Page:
Tom Robbins is a reporter’s reporter, a journalist who, more than four decades into a venerable career, is still plugging away to root out stories that matter about New York City, expose corruption, and shed light on the ills of the criminal justice system. On many days, he can be found in his corner cubicle at the Craig Newmark Graduate School of Journalism – where he has been investigative journalist in residence since 2011 – deep into a phone interview with a source for the next story that will carry his byline. (On Twitter, it’s @tommy_robb.)
Robbins has worked alongside the greats of New York City tabloid investigative journalism: Pete Hamill at the New York Daily News, Jack Newfield and Wayne Barrett at The Village Voice. Jimmy Breslin was a good friend and colleague. He speaks in their collective voice when teaching his Newmark students how to look beyond government press releases to find stories about real New Yorkers. Through his own reporting, he has also shown why clemency is a justifiable option for some felons who redeemed themselves in prison and deserve to get a second chance.
Robbins’s resume includes many leading U.S. media outlets. In addition to working at City Limits, the Daily News, and the Voice during their heyday in the 1980s and ‘90s, he has been published in The New York Times, The New Yorker, New York magazine, The Atlantic, and many more.
He has also probed into the prison system for The Marshall Project. His series on violence in New York prisons, produced in collaboration with The Marshall Project and The New York Times, was named a 2016 Pulitzer Prize finalist for Investigative Reporting and won the 2016 Hillman Prize for Newspaper Journalism.
Now, he is taking on a new assignment as a senior investigative reporter for The City, the nonprofit digital news platform devoted to hard-hitting coverage of the Big Apple.
Robbins spoke to us about his latest reporting gig and his storied journalism career.
What will you be doing for The City?
They started a new investigations unit headed by Marty Gottlieb, a great editor who I worked with at the Voice and later at the Daily News. Three other reporters are on the team. We’re going to do long-term investigations about New York City.
How will you incorporate this new assignment into your work with students?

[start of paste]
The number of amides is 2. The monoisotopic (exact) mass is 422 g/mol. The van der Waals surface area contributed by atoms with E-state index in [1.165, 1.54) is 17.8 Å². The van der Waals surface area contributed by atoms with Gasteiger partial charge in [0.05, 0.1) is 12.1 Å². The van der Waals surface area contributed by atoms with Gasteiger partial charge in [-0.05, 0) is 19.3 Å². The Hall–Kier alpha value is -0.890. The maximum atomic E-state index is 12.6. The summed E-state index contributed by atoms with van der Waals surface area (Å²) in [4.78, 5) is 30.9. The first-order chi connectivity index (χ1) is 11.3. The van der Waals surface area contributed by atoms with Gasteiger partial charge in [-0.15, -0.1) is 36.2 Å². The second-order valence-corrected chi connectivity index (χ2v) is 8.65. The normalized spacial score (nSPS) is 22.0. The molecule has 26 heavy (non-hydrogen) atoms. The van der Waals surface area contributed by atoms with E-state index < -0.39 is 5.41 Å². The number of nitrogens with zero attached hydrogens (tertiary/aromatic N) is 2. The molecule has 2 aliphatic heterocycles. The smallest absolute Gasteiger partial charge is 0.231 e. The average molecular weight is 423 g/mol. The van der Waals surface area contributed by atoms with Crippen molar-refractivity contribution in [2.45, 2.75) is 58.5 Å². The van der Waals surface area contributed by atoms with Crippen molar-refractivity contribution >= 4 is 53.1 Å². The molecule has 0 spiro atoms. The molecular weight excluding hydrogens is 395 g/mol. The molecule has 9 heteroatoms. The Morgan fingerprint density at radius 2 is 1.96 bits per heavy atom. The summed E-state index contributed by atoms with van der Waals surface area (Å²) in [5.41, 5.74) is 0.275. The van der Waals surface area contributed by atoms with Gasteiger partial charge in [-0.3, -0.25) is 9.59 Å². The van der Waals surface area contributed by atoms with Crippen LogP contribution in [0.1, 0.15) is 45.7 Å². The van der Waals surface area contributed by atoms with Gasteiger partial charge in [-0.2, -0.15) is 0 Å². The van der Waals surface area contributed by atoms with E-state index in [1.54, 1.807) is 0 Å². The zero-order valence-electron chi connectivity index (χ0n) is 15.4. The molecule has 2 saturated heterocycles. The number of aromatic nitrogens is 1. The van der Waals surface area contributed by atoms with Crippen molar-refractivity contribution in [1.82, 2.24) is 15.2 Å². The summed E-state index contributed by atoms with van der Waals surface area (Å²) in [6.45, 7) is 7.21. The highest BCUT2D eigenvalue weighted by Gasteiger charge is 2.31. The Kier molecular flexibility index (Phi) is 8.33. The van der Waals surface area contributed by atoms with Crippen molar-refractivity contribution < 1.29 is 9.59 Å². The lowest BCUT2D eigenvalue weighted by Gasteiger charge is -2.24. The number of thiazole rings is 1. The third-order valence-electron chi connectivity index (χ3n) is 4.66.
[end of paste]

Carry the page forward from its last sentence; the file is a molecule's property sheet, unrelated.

It’s going to be an added benefit all around. I’ve been teaching a class since I’ve been here where we do projects – everything from writing about bad landlords to people stuck with convictions they can’t get off their records. I’ll be a player-coach, working with the investigative reporting classes and helping students get their work published in The City.
What motivates you to keep reporting, long after many of your peers have moved on?
I love New York, and I love the job of being a reporter. I also love sharing my knowledge with students at the J-School. I see the two going hand in hand. Reporting is the best job you can have. You get paid to talk to people. I look at my reporter’s credentials as a passport to talk to anyone, from the governor on down, and shine a light on corners that don’t usually get looked at.
What are some of the challenges investigative journalists face in today’s media landscape, and how do you think these challenges can be addressed?
The biggest challenge is the reduced number of publications. This used to be a town with many thriving daily newspapers. Now, three are left, and one is hanging by a thread. The press has been noticeably weakened; we don’t have the critical mass we used to get gathered together at the mayor’s press conferences. Digital news outlets are trying to pick up some of the slack. The City was created to address the gap in local coverage.
What inspired you to pursue a career in investigative journalism?
I was working as a community organizer on the lower east side (of Manhattan) in the 1970s, and I saw what was going on: lousy living conditions, landlords torching tenants out of their buildings. I was so struck with what I was seeing that I thought I had to write about it. I started with some small local publications, then went to City Limits. I got schooled in the streets of the city. One day, someone said this was investigative reporting.
Is there one story that stands out to you above the rest?
I did a story about Donald Trump early in his career that I think got to the heart of how he operates. I wrote about the workers he had hired – mostly undocumented laborers from Poland – to tear down the old Bonwit Teller building so he could build Trump Tower. They couldn’t understand why he was one of the richest men in New York and they weren’t getting paid. So they filed a lawsuit. “The Art of the Don Deal” ran on April 15, 1990 in the Daily News.
What three skills are essential for success in investigative journalism, and how do you help students develop these skills in your classes?
Showing up, listening closely, and finding the people burning with intensity to tell their story, those are the three most important qualities of the job. Research and data skills are a great addition to investigative work; they greatly expand the lens we bring to a story. But those tools rest on a foundation of reporting that is up close and personal. I tell students that my favorite investigative tool is the telephone.